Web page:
Rt Hon Lord Lilley

    Lord Lilley:

    Will the noble and learned Lord comment on the decision of the French Government to ignore Rule 39 rulings and, in particular, to send someone back to Uzbekistan?

    Lord Hope of Craighead:

    I was trying to explain that I am not getting engaged in that kind of debate. We have discussed the issue very fully in Committee —this is Report, and I have stated my position. I hope that the noble Lord, who has spoken now, will be content to accept that I can proceed and present my position.

    Lord Lilley:

    But your position is that this is now settled and that member states all agree, when they patently do not.

    Lord Hope of Craighead:

    My Lords, I am not going to respond. As I say, this is Report, and I am adopting a very particular position on settled practice, which the United Kingdom has participated in without exception, ever since the matter first was put into the rules. That being so, the idea that this country can simply unilaterally depart from that practice when it suits it is contrary to international law and is misconceived. My amendment, therefore, seeks to avoid that position and would allow the courts of this country to play a part in the procedure.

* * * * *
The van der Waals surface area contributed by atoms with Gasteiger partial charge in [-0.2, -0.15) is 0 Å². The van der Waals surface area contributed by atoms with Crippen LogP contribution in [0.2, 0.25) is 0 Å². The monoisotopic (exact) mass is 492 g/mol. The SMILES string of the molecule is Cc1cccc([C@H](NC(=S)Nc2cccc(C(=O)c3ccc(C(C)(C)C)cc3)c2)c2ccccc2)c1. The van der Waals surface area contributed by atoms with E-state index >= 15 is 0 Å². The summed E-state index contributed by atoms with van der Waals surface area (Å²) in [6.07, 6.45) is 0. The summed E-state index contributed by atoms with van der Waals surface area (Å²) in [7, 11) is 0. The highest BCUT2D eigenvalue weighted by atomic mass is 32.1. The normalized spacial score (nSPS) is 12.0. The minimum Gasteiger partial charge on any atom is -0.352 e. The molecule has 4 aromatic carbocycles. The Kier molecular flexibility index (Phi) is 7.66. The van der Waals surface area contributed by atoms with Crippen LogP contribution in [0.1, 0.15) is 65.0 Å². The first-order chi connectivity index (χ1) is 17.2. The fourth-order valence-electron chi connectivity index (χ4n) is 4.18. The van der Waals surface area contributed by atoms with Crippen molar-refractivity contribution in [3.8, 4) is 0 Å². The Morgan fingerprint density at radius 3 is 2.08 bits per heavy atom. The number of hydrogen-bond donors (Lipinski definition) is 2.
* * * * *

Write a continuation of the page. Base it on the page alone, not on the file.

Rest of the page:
The Constitution Committee said in its report that Clause 5(3) raises “serious constitutional concerns”. I agree with that. As the committee put it:

    “It is conceivable that a person may bring legal proceedings in the UK to compel a minister to adhere to an interim measure”.

    Clause 5(3), as it stands, would prevent our courts giving effect to an interim measure in that way. The committee regarded that as a breach of the principle of the independence of the judiciary, which all Ministers of the Crown are under a duty, under Section 3 of the Constitutional Reform Act 2005, to uphold.

    Our courts and tribunals should be able to exercise that role. There may be defects in the procedures adopted by the European Court of Human Rights; among other things, there is no right for the party against whom proceedings are brought to appear and express a view, whereas in our courts that certainly is a position, and our procedures are much more consistent with what we regard as in accordance with proper procedures. What my amendment seeks to do, very simply, is to enable our courts and tribunals to exercise that role in this important matter. I beg to move.